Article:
Forget the work-from-home revolution or quiet quitting: The COVID-19 pandemic's biggest impact on the U.S. labor market will be as a mass disability event. It's a shock that the economy is not well prepared to handle.
Dec 7, 2022
Kathryn Anne Edwards (she/her) is an adjunct economist at the RAND Corporation and a professor at the Pardee RAND Graduate School. Her research focuses on the intersection of labor markets and public policy, including unemployment and unemployment insurance (UI); women's labor supply after children; the challenge facing women in retirement; poverty alleviation; and Social Security. Her research has been funded by the National Science Foundation, the National Institutes of Health, and the Robert Wood Johnson Foundation. Edwards completed her Ph.D. in economics at the University of Wisconsin. While a student, she was a trainee at the Center for Demography and Human Ecology, a graduate fellow of the Institute for Research on Poverty, and a summer fellow at the Federal Reserve Bank of Chicago through the Committee on the Status of Women in the Economics Profession.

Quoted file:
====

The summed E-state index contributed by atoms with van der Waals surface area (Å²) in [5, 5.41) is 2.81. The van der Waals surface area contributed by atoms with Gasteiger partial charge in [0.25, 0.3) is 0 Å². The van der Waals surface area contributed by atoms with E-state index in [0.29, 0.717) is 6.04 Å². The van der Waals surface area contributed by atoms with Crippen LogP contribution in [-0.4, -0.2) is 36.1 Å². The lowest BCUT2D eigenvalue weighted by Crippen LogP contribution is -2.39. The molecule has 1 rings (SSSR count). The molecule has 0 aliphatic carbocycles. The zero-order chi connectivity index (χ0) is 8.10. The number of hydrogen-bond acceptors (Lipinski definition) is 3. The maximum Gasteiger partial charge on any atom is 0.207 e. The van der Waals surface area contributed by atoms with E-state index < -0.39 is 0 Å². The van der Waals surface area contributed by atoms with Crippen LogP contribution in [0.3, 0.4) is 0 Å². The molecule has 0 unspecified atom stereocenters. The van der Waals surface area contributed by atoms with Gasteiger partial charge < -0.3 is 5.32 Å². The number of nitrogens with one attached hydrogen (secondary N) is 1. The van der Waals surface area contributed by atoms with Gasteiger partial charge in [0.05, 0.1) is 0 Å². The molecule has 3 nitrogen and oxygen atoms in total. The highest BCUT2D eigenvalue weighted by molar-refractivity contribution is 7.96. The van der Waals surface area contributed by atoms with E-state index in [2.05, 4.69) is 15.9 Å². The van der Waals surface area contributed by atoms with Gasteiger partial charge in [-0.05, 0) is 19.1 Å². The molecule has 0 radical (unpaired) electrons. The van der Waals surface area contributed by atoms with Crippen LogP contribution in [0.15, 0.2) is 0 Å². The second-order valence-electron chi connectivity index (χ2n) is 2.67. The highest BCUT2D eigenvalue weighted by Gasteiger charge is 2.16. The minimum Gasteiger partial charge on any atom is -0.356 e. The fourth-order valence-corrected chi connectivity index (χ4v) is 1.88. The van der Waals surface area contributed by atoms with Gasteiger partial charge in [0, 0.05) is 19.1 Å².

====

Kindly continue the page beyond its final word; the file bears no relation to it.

Kathryn Anne Edwards, "Who Helps the Unemployed? Workers' Receipt of Public and Private Cash Transfers," IZA Journal of Labor Economics, 9(1), 2020
Kathryn Anne Edwards; Jeffrey B Wenger, "Parents of an Unemployed Child: Labor Supply, Consumption, and Savings Effects," IZA Journal of Labor Economics, 8(1), 2019
Jennifer L. Scott, Kathryn Anne Edwards, and Alexandra Stanczyk, "Moonlighting to the Side Hustle: The effect of working an extra job on household poverty for households with less formal education," Families in Society, 101(3), 2020
Jason Wards and Kathryn Edwards, "CPS Nonresponse During the COVID-19 Pandemic: Explanations, Extent, and Effects," Labour Economics, 72(October), 2021
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